The new design at work

Design a game is definitely hard. Imagine a game and play it on our head is something, but play the real thing is another one completely different. One must have good control of feelings to accept failure, and a clear head to see changes in order to make things better. In the end the result is lovely, moving, and pays everything.

Clown’s Secret is much better now than it was before- and we are proud of that.

Luciano Rateke

The sweetness of hard work

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 Bug bug bug bug - if we had to resume these two weeks that’s what we would say. The late submissions to Indiecade finished a few days ago and we had to speed things up in order to submit. Surely some things were left behind and a lot weren’t in the final version - in fact we are not very proud of this result. After have finished this first demo we wrote a three page text pointing bugs and desired new animations and new sounds - we plan to implement all that in a final demo version in about two or three weeks - one that we are eager to see and sure will be a much better one. In addition to all that we rearranged the group and the way the game is being done- our focus now is to use the most generic script and tolls possible, doing so will speed things up and make our life much easy down the round - we just have to take some days to make this work out right.

 Despite all the problems we loved to see Hal and Halbert walking and interacting with other characters and objects. Some adjustment of the original design will have to be done, as we definitely saw that one thing is play the game on our heads and other thing is play the real game. We learned the lesson and next time we will prototype the game much sooner.

 Also we reschedule the whole project and now we are considering a release for Q1- 2015. All of that to make sure that Clown’s Secret will be an unforgettable adventure.

 We are working hard to make it one.

Luciano Rateke

 

105 plays

First City Theme

The Theme of the first City of Clown’s Secret

Composed by Everton Rodrigues

A Tale of Two Brothers

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Hal on the Sax, Halbert on the drums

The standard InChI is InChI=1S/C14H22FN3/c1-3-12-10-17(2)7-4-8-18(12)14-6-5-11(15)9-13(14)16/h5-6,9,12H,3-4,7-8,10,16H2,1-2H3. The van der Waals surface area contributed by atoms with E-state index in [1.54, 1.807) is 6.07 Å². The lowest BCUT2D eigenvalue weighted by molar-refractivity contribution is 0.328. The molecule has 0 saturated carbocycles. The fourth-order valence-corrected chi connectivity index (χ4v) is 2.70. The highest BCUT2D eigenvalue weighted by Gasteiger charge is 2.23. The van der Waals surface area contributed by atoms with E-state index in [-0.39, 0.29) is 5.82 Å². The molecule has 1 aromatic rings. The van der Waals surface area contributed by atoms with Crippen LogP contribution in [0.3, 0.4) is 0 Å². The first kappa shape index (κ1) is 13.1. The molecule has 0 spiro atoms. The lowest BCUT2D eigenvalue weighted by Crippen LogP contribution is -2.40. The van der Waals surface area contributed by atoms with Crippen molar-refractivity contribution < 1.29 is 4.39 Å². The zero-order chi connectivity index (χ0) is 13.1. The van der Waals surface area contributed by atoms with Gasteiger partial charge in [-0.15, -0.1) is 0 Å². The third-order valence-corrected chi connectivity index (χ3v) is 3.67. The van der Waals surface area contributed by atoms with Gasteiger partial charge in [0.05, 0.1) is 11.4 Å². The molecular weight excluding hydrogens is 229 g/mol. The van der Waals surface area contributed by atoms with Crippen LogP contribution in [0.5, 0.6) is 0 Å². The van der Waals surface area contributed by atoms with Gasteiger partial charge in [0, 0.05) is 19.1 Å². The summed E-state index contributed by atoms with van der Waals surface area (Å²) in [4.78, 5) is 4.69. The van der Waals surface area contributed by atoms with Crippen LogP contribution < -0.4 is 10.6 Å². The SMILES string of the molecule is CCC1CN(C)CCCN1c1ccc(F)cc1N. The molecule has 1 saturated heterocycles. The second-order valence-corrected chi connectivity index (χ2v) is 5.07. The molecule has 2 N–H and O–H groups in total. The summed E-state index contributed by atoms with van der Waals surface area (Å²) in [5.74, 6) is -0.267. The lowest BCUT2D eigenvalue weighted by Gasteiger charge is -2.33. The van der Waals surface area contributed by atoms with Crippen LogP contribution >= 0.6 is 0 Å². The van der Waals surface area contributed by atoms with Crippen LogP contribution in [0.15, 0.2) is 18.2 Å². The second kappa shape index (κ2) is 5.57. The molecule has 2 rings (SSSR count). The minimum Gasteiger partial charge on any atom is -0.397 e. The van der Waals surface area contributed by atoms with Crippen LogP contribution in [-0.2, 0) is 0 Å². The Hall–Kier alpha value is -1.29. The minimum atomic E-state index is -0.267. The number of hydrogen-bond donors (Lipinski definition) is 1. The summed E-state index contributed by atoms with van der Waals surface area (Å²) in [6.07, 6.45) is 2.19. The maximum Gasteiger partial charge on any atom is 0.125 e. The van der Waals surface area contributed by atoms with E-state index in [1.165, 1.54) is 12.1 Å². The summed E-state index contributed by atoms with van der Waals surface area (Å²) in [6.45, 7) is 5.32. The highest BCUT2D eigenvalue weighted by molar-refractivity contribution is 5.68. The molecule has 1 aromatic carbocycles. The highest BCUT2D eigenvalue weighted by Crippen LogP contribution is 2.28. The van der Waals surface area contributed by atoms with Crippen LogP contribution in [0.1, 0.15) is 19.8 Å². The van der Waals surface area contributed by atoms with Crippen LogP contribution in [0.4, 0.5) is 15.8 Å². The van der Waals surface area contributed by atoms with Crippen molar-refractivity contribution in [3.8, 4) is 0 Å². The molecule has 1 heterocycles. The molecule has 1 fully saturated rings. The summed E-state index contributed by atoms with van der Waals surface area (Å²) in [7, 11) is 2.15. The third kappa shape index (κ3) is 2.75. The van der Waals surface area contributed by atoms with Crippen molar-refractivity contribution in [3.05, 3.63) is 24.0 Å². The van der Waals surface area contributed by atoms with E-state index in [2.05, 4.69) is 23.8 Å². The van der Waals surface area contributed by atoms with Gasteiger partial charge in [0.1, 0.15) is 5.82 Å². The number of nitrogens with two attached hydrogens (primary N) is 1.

After having chosen a theme for the game and taken hundreds of notes of films, it was time to create a main character to write the story around him. I don’t know if that’s the order everyone writes a script, but that’s how I decided to make it.

 At this point the background of the story was already decided- would be the one brought from Monsieur Verdoux, that tells the story of some wealthy women who have disappeared just after their marriage. To tell such a story a detective as a main character would be great- and when I think about one always shows up in my mind the Sherlock Holmes stereotype- a clever, calm, thin and tall character - an idea that would later evolve to become Halbert. The point with such a character is: where is the fun in that? I really think Sherlock Holmes is an incredible serie of books, and they truly have some dry humor, but a good part of it is put in the stories through Sherlock’s friend, Watson.

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Guybrush Threepwood is an huge inspiration

 Since the beginning of the concept of the game, the idea was that it should be as fun as Monkey Island, and one of the reasons this serie is so funny is the not-so-usual personality of Guybrush Threepwood. I needed a character like him!

 Having that in mind I slowly gave up the idea of one main character and started to think about having two controllable characters- two distinctive exaggerated personalities in a kind of cartoony style of drawing. That would be fun!

 The first character was already chosen, would be a slightly exaggerated version of Sherlock- a clever, quiet, thoughtful, arrogante, very thin and tall character; the exactly opposite of him would be the second character- a kind of silly, impulsive, naive, very gentle, fat and short character. Those were the concepts- now to draw them.

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Sherlock Holmes and Noel Rosa were the references for Halbert